Orange County Judge Dismisses Six Remaining Suits Against Cadiz H20 Project

(May 6)  Six lawsuits that challenged the Cadiz Water Project were dismissed in a single order by Orange County Superior Court Judge Gail Andler on May 1.
Los Angeles-based Cadiz, Inc. is undertaking what is officially known as the Cadiz Valley Water Conservation, Recovery and Storage Project, a plan to siphon billions of gallons of water from the East Mojave Desert for use elsewhere.  Since the 1980s, Cadiz, Inc. has operated a 500-acre organic grape, citrus, melon and pepper farm in the Cadiz Valley, thereby obtaining water pumping rights. In 2012 Cadiz, Inc. arranged to have the Santa Margarita Water District, to which it is contracted to deliver a portion of the water to be extracted from the desert, assume lead agency status for the project’s approval.
The project itself and the means by which it was approved generated nine separate lawsuits. Two of those were earlier dismissed. One lodged in federal court was withdrawn. Until May 1, six others – brought by Delaware Tetra Technologies, the Center for Biological Diversity, the National Parks Conservation Association,  the San Gorgonio Sierra Club, San Bernardino Valley Audubon Society and an Orange County water customers coalition, Citizens and Ratepayers Opposing Water Nonsense, remained active.
San Bernardino County contemplated, but in March 2012 ultimately elected against, challenging Orange County-based Santa Margarita’s assumption of lead agency status on the project. Instead on May 1, 2012 the county entered into a memorandum of understanding with that district and Cadiz, Inc. and its corporate entities, including the Fenner Valley Mutual Water Company, allowing Santa Margarita to oversee the environmental impact report for the project and conduct the public hearings related to project approval.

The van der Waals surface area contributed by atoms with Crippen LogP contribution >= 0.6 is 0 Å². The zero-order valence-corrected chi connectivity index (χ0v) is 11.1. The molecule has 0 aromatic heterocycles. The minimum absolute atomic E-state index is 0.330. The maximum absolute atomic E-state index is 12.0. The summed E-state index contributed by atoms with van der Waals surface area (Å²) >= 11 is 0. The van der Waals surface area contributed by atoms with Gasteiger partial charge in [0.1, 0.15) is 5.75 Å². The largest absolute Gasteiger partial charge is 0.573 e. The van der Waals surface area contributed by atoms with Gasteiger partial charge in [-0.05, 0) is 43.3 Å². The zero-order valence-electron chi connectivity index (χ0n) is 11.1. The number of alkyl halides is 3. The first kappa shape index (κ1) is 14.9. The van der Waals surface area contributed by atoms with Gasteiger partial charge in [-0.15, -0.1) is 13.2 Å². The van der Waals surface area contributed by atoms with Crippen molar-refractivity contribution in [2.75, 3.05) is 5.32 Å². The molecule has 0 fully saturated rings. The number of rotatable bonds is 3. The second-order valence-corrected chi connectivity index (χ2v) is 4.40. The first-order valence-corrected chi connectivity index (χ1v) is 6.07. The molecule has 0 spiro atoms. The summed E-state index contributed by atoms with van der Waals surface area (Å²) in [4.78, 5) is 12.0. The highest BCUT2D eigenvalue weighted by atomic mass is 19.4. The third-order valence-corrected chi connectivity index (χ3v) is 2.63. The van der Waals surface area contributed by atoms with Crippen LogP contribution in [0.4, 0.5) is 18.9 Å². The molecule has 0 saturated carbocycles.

On July 31, 2012, the Santa Margarita Water District Board of Directors approved the Cadiz Water Project and certified the environmental impact report for the Cadiz Water project.
On October 1, 2012, the San Bernardino County Board of Supervisors gave approval to a groundwater monitoring plan to facilitate completion of the project.
Cadiz intends to export the lion’s share of the water to Orange and Los Angeles counties but is also looking to sell water to other entities in Riverside and San Bernardino counties.
In several of the lawsuits, the adequacy of the environmental certification of the project was under attack, based upon assertions that the report’s description of the project was incomplete and misleading and that it did not offer a meaningful size-up of the effect upon the water supply, air quality, and biological resources.  San Bernardino County’s abdication of its land use and environmental oversight authority is also a recurrent issue in the lawsuits, with the claim that the  Santa Margarita Water District in Rancho Santa Margarita located over 200 miles from the project, was not the proper lead agency for the project.
Andler consolidated the cases and heard them together. In her ruling, indicated that having the Santa Margarita Water District serve as the lead agency was disconcerting, but not enough in and of itself to decertify the project approval. She dismissed the suits in one fell swoop.
“Cadiz is grateful for the thorough and deliberate review by the trial court and the Court’s validation of the environmental review conducted for the Water Project,” said Cadiz CEO Scott Slater.
Project opponents said they are contemplating appealing Andler’s ruling.

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